A Somber Anniversary

It occurred to me recently that an MMO anniversary was coming.  It wasn’t the good kind, though.

It was five years ago today (minus a few hours) that NCSoft closed down City of Heroes.

Wow.  Five years.  Feels like just yesterday.

Not all of that venerable MMO is gone, of course.  The Titan Network folks have set up a couple of applications that can access the assets in the game to allow you to at least create an avatar and see the zones and other maps in the game.  So if I felt like it at any random time, I could take a quick hop into Paragon City and stand under the statue of Atlas in front of City Hall, or listen to Lord Recluse’s villainous motivational speech in Grandville.  I could go into the Pocket D extradimensional nightclub, or visit the alternate Earth of Praetoria.  And, of course, I could make characters-or remake them, as I still have all my costume files.  But of course, it’s not the same.  The number of people you might find there are much smaller than you’d have found back in the day; you can’t access your superpowers (mostly-travel powers are accessible), and you can’t beat up bad guys.  At least, not in the way you could in the actual game.

In an era where superheroes are more popular than ever, you’d have thought that CoH would be going strong even today.  Certainly, its competition couldn’t touch it-well, its genre competition.  Obviously, its MMO competition were still leaps and bounds ahead; it’s hard to beat World of Warcraft on its worst day.  But it was cut down just before it was ready to start resolving one of its longest running storylines, and aside from a few annual AMAs from its former devs, those secrets remain unknown.  What might have been.

I’ve lost touch with most of the people I’d played with back in the day.  I know a couple read the blog, and I’ve interacted with a couple more outside of the MMO-sphere on a weekly basis, but-just as I’d seen happen with the fall of Star Wars Galaxies-people drift to different games, different hobbies, and just quietly vanish into the ether.  Nevertheless, I’m hoping that they’re all well out there in their various hobbies and interests-and I hope they know they’ve been remembered.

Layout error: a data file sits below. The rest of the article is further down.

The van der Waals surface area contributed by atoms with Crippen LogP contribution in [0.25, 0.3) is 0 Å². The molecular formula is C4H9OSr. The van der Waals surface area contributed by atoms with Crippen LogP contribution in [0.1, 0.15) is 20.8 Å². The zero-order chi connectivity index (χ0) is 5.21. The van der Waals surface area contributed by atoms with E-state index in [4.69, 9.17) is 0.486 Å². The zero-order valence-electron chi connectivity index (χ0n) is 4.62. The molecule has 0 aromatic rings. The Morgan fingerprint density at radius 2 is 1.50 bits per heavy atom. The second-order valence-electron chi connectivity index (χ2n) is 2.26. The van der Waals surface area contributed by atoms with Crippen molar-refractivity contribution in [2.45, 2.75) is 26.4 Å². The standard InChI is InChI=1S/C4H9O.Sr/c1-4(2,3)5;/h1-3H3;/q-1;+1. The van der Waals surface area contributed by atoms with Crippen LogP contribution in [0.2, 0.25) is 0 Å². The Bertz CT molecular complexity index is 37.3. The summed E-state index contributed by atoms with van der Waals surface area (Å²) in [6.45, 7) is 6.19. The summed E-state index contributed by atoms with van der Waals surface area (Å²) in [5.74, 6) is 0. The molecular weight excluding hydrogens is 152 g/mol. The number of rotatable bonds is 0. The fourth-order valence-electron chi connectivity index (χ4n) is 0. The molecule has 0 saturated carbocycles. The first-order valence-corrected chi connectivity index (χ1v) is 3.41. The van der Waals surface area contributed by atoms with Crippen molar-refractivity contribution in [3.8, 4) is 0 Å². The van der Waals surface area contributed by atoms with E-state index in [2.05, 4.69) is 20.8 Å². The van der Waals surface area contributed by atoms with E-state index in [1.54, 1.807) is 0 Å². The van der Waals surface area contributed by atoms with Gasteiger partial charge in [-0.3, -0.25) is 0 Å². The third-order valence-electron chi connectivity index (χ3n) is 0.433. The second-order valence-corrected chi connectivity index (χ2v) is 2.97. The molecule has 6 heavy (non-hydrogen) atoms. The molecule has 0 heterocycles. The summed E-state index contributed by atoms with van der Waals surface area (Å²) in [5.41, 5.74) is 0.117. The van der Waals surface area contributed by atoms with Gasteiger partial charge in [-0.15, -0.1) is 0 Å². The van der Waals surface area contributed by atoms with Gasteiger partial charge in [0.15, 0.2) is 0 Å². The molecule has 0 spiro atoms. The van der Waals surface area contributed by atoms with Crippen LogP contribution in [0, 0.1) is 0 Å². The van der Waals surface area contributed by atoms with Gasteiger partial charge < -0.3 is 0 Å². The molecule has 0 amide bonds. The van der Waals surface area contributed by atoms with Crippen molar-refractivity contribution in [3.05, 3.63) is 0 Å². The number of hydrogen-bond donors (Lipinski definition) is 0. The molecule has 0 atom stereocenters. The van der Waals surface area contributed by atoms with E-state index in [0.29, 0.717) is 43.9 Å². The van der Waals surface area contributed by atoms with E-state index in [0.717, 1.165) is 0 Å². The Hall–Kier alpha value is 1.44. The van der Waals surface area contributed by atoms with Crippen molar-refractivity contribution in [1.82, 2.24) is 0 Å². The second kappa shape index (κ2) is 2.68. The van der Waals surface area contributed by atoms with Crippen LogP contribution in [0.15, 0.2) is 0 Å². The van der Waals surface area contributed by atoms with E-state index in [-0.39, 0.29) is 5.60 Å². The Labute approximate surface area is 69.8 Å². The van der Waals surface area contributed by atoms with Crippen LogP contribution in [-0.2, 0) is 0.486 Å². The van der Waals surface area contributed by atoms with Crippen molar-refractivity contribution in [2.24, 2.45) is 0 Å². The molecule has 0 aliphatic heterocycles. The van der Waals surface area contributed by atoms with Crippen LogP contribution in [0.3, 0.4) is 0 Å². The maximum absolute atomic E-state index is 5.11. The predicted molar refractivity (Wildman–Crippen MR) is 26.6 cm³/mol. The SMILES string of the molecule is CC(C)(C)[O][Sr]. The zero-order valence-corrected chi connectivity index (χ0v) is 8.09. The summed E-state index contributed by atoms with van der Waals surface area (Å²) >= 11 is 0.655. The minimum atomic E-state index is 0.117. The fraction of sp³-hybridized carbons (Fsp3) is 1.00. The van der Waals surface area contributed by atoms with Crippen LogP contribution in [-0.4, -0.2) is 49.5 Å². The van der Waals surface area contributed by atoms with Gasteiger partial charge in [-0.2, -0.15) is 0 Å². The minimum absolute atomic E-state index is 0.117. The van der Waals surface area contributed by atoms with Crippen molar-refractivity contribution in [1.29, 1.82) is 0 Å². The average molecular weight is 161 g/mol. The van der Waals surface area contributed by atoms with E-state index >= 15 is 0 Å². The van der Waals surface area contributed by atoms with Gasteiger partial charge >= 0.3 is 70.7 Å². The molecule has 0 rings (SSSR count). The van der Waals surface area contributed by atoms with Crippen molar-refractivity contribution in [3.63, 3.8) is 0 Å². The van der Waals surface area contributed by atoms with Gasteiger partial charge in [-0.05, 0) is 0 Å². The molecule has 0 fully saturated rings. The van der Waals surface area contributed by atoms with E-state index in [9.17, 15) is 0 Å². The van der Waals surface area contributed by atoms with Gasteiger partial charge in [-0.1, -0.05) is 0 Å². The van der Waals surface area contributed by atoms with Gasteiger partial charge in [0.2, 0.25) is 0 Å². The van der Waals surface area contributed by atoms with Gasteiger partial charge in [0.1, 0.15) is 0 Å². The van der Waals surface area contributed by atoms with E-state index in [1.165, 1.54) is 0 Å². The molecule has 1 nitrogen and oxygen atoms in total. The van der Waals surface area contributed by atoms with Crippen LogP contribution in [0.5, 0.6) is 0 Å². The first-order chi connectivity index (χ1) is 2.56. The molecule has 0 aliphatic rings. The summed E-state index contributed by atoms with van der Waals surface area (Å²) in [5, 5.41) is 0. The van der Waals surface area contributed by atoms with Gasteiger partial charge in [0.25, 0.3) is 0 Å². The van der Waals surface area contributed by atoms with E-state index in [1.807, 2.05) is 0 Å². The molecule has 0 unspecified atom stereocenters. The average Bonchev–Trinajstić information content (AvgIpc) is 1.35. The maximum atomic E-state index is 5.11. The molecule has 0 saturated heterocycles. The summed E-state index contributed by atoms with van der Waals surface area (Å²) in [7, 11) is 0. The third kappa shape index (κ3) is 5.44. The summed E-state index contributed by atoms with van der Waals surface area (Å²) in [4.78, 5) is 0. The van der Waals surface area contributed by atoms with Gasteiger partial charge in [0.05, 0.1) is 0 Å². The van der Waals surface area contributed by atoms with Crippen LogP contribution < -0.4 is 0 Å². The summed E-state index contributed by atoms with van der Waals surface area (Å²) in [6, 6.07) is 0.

Here’s to you guys.

Try to guess how many of these were alts.

The core of the team; wish I’d had more data to have included more members.



  It shouldn’t be too big a shock that, almost a year after it shut down, I still have City of Heroes on my mind.

  Not in any obsessive way or something like that.  Thanks to the “good” folks who brought me the NGE for Star Wars Galaxies, I’m pretty inured against shutdowns and the vanishment of games nowadays.  Plus, thanks to the Titan Network folks, I have access to the maps and character creator for CoH, which alleviates a heap of the pain.  It’s not the game, but I’ve adapted-I’ve moved on.

  But there are no less than three projects dedicated to moving on in a different way than I have; projects that each want to be the spiritual successor to City of Heroes.  The problem, of course, is that for the most part, they’re all fan-based initiatives.  They aren’t professional game designers, they aren’t backed by a major producer, etc.  But over the last couple of years, the concept of crowdfunding has potentially changed the game.

Because that other City is another intellectual property

  Such is the case with the Phoenix Project, or as they have recently revealed, City of Titans.

  They recently began a Kickstarter to get the ball rolling for tools and the like, and as of this morning, they seem to have hit their goal after about five days.  It helps to have a motivated player base, and as I understand it, the backers include a few names that would be very familiar to players of City of Heroes.

  I…haven’t decided yet to support it with my wallet.

  Certainly I support them in spirit, but spirit doesn’t pay the bills.  But what I have psychological issues with is putting money on something that may or may not have a return to it.  I’ve backed exactly one KS so far, and that was because I knew the product existed (it was for a new print run of books) and the person running it was one I knew to be reputable and reliable.  And let’s face it, books are cake in comparison to the development of something as complicated as an MMO.

  Still, KS seems to be one of the waves of the future with development.  Star Citizen and the Repopulation have held Kickstarters, and have reached their goals as well.  Star Citizen released their “hangars” recently for its backers, while the Repopulation appears to be moving merrily along its development path.  And there are a bunch of other, non-computer related Kickstarters that have used it to successfully push development.

  I just have psychological hurdles here.  I’m sure there are heaps of safeguards against the “take the money and run” thing, but for a KS like the City of Titans…well, the risk here isn’t in delays; it’s whether or not it will even happen at all.  But in a way, it’s not so different than gambling at a casino.  You put your money down, you take the risk you’ll never see it again…for the chance to get a big payoff.  In this case, the big payoff would be a fully realized MMO that has the heart and soul of the City of Heroes that came before it.

  The payoff is in the future; the best projections put it at two years out, and that’s for an initial beta release.  No telling what comes after that.  Still, the community of City of Heroes is a pretty passionate one, even a year after the game itself has faded.  They’re passionate and motivated, and even split into three separate projects, I wouldn’t at all be surprised to see one of them hit the big time in 2016-ish.

Eight Years In